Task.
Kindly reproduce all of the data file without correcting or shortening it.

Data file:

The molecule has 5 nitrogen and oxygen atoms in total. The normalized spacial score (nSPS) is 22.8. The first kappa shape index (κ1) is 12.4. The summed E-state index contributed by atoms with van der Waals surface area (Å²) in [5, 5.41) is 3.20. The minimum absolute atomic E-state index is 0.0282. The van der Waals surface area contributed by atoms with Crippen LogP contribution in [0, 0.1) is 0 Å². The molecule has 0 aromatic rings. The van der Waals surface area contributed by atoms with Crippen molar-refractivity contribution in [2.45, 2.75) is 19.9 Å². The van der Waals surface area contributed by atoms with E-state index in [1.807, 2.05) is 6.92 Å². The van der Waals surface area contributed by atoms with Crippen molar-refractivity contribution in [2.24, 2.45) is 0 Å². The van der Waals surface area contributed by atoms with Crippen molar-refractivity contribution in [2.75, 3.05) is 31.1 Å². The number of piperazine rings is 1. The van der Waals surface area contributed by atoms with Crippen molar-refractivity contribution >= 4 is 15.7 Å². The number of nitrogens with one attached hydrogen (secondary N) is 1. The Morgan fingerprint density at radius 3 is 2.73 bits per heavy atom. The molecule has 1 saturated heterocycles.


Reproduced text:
The molecule has 5 nitrogen and oxygen atoms in total. The normalized spacial score (nSPS) is 22.8. The first kappa shape index (κ1) is 12.4. The summed E-state index contributed by atoms with van der Waals surface area (Å²) in [5, 5.41) is 3.20. The minimum absolute atomic E-state index is 0.0282. The van der Waals surface area contributed by atoms with Crippen LogP contribution in [0, 0.1) is 0 Å². The molecule has 0 aromatic rings. The van der Waals surface area contributed by atoms with Crippen molar-refractivity contribution in [2.45, 2.75) is 19.9 Å². The van der Waals surface area contributed by atoms with E-state index in [1.807, 2.05) is 6.92 Å². The van der Waals surface area contributed by atoms with Crippen molar-refractivity contribution in [2.24, 2.45) is 0 Å². The van der Waals surface area contributed by atoms with Crippen molar-refractivity contribution in [2.75, 3.05) is 31.1 Å². The number of piperazine rings is 1. The van der Waals surface area contributed by atoms with Crippen molar-refractivity contribution >= 4 is 15.7 Å². The number of nitrogens with one attached hydrogen (secondary N) is 1. The Morgan fingerprint density at radius 3 is 2.73 bits per heavy atom. The molecule has 1 saturated heterocycles.